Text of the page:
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Tethra

In Irish mythology, Tethra of the Fomorians ruled Mag Mell after dying in the Second Battle of Mag Tuiredh. After the battle, his sword, was taken by Ogma and it recounted everything it had done. Tethra was the god of darkness and king of the dead. Tethra may be derived from the Proto-Indo-European *tetro- meaning'quacking sound'. Tethra means Roynston's crow in Old Irish. "Tethra" is the name of an armor set for the Highlander in For Honor. "Tethra" is the name of an Italian Melancholic Doom Death Metal born in 2008 and still active. Ogives Big Band released a song called'Tethra' on their EP'HARM' in October 2019 with an accompanying music video

Arabia Mountain National Heritage Area

The Arabia Mountain National Heritage Area is a National Heritage Area in the U. S. state of Georgia that encompasses natural and historical elements to form a cohesive, nationally significant landscape. The area is due east of Atlanta and spans 40,000 acres reaching from the historic commercial center of Lithonia to the Monastery of the Holy Spirit in Conyers, including a number of sites in between, including Panola Mountain State Park, Davidson-Arabia Mountain Nature Preserve, the historic Flat Rock Community and more; the National Heritage Area was established in 2006, is coordinated by the Arabia Mountain National Heritage Area Alliance, which includes board members, representatives from the community and local organizations, staff. Although there is little historical evidence about what existed in the lands that make up the National Heritage Area, by the time of Anglo-American settlement in the early 19th century, the area was sparsely populated by Muscogee and Cherokee Tribes, it is believed that the area was a buffer between the two nations, used as a trade and transportation corridor.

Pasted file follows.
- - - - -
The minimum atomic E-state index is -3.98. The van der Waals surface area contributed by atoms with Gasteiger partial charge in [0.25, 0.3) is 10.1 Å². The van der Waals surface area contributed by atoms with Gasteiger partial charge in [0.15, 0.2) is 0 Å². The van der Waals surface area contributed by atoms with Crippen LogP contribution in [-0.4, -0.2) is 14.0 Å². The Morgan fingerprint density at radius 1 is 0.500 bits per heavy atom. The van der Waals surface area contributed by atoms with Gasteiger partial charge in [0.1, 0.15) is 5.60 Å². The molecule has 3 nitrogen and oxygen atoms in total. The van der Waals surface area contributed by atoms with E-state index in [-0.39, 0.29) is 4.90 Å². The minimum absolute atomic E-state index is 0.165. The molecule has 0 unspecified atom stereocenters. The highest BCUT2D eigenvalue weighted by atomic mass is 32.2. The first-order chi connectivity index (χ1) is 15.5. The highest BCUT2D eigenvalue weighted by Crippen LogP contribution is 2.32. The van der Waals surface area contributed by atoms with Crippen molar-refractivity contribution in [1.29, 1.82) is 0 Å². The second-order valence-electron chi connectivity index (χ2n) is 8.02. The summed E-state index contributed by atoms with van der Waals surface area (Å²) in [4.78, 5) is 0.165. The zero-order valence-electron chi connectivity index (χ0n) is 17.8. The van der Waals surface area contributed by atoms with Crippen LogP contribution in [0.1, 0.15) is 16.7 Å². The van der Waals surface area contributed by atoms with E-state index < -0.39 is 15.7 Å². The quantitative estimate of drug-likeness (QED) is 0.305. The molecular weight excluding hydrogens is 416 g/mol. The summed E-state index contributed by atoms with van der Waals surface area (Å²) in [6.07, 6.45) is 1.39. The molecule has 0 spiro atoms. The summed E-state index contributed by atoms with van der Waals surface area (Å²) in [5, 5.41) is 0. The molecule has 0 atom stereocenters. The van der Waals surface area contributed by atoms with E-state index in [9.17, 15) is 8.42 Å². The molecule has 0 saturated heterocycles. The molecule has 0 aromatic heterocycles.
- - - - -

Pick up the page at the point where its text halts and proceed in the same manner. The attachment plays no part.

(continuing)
The land was ceded to the State of Georgia by the Muscogee in 1821. The land was distributed to settlers via the Georgia Land Lotteries. Throughout the rest of the 19th and most of the 20th centuries, the area remained sparsely populated, with many of the roads remaining unpaved until the mid 1900s; the railroad connecting Atlanta and Augusta runs through the area. This railroad helped supported Lithonia's quarry industry, fed by the granite gneiss of numerous area quarries, including Arabia Mountain. Otherwise, much of the surrounding land was used for small-scale farming; the remains of the agricultural landscape are still visible in the National Heritage Area, including at the Lyon Farm, Vaughters Farm, Parker House. Small settlements developed along crossroads, the South River, the railroad, such as the Klondike National Historic District, Flat Rock Community, downtown Lithonia, Georgia; the existence of the Atlanta Augusta Railroad allowed the granite quarrying industry in the area to flourish in the late 1800's.

Remnants of this industry can be seen throughout the Heritage Area in the form of quarry office ruins, rock ledges, drill holes on the rock. Unlike Arabia, Panola Mountain was never quarried because of its geologic qualities such as softer texture and veining; the proximity of the Arabia Mountain National Heritage Area to Atlanta, the second fastest-growing metropolitan area in the country during the 2000s leaves it vulnerable to overdevelopment. This threat of encroaching sprawl was recognized after nearly a decade, as the area was determined to be a significant part of national history and earned congressional designation as a National Heritage Area in 2006; the defining feature that gives the Arabia Mountain National Heritage Area its significance at the national level is its granite outcroppings, called monadnocks. These monadnocks are interspersed with islands of plant life; the Metro-Atlanta area has multiple monadnocks, including Stone Mountain, Arabia Mountain and Panola Mountain. Arabia and Panola Mountains are located within the Heritage Area.